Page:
As a longtime Eagle pilot he said he still made a decent salary, but the company was making it harder to do so. He stated he needed to stay with his aircraft which the company moved far away from his home in East Texas. The pilot lamented he would not be able to support his family on the low wages being paid new pilots and may need to make a different career choice.
I thought this conversation odd in light of city leaders' efforts to recruit another regional airline to serve San Angelo and the number of full planes I'd flown in the last several years.
Yet, his story is borne out in a GAO study on regional airline pilot low pay. Some regional carriers are choosing to shutter capacity rather than raise wage rates. American Eagle is one of them.
The Star Telegram recently reported:
American Eagle, the regional subsidiary of Fort Worth-based American Airlines Group, may get smaller after a pilots union rejected a proposed 10-year contract agreement.
American will look for other regional carriers to fly its new aircraft on short-haul flights after the leaders of Eagle’s pilots union decided late Wednesday not to send a proposed contract to members for a vote, a top executive said Thursday.
In a letter sent to all 14,000 Eagle employees, the regional carrier’s president, Pedro Fabregas, said American has “no choice but to begin looking for another regional carrier.”
“I have no reason to believe American will offer us new large regional jet flying after these unsuccessful negotiations,” Fabregas wrote.
Tensions are running high between American Eagle’s management and the Air Line Pilots Association.
The union said American has threatened to shrink and eventually liquidate Eagle, which is being renamed Envoy this spring as American expands its use of outside carriers to fly routes under the Eagle brand. As a result, the union said, it will help its pilots find other careers at a time when the industry has a shortage of qualified pilots.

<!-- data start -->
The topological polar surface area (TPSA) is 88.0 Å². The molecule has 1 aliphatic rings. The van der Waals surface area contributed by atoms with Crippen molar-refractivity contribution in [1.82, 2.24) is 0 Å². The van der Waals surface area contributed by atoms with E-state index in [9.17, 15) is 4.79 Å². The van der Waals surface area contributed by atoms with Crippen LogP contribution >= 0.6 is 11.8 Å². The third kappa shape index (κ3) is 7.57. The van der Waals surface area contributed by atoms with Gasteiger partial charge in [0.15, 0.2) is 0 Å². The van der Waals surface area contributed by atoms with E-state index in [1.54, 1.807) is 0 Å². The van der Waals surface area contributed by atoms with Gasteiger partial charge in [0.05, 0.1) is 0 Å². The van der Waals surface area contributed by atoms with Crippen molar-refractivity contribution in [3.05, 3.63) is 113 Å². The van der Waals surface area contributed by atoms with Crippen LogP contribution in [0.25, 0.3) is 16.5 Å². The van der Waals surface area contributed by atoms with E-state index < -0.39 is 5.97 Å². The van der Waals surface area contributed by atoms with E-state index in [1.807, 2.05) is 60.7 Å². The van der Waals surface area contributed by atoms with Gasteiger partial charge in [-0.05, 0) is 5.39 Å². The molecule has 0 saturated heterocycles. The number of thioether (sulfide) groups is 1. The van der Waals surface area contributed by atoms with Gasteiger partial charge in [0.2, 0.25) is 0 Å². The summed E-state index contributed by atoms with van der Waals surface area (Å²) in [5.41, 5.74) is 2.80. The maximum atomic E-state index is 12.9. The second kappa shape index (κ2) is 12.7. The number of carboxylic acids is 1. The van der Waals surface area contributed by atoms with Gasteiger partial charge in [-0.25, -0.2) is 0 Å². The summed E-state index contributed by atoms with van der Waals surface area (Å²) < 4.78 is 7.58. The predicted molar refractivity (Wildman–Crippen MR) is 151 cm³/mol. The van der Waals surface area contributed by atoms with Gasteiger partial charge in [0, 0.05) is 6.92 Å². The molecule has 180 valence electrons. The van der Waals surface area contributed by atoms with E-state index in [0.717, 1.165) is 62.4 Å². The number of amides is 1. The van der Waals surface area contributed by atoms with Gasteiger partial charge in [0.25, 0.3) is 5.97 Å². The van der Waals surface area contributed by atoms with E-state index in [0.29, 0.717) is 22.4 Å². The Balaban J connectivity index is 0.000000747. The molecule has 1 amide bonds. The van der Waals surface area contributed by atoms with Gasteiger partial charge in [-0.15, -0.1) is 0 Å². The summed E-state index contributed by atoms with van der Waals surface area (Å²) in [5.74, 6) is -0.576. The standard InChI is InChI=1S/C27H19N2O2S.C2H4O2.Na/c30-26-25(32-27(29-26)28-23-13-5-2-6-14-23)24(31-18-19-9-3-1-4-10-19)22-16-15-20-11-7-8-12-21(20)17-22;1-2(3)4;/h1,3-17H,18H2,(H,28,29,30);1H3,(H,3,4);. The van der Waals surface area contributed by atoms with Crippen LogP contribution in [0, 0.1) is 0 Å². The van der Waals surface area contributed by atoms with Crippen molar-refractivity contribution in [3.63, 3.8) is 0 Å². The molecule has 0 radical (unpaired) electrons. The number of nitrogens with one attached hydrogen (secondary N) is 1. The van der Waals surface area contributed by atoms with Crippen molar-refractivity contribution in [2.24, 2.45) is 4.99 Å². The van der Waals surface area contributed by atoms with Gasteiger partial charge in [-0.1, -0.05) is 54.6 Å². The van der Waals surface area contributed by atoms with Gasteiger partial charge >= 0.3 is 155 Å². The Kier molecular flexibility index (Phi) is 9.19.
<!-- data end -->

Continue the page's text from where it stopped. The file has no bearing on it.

San Angelo was mentioned in the piece as a feeder city:
With its hub network, analysts say, American needs the passengers whom Eagle feeds into its hubs to fill up the larger planes it’s buying for transcontinental and international flights. Analysts also question how fast American can reach a deal with other regional carriers that are also dealing with pilot shortages.We may be a pawn in the regional airline war.
“I don’t know how seriously intended this is, nor do I know how seriously American has considered how quickly it could re-create the lift it needs for their hubs,” Mann said.
But aviation consultant Mike Boyd disagrees that American would be hurt if Eagle is downsized.
“It’s an entity that has declining value in the marketplace, and with the pilot shortage, they should have shut it down in bankruptcy,” Boyd said.
In an analysis of Dallas/Fort Worth Airport, Boyd said Eagle brings in about 4 percent of the passengers. If Eagle were liquidated, the passenger traffic would likely be picked up from other markets, since American is running relatively full flights at its largest hub.
“The feed you’re getting from San Angelo, if it went away, it’s not going to kill the airline,” Boyd said.
During labor negotiations, it’s difficult to know whether threats by the company or the union are going to come true.
Time will tell.
Update 3-7-14: Dallas Morning News reported the pilot union will vote on the contract after all.
Update 7-19-15: American is storing jets it intends to sell at SJT. Airport Advisory Board minutes from 5-7-14 show American will lay off 45% of their pilots by selling these aircraft, i.e. reducing services.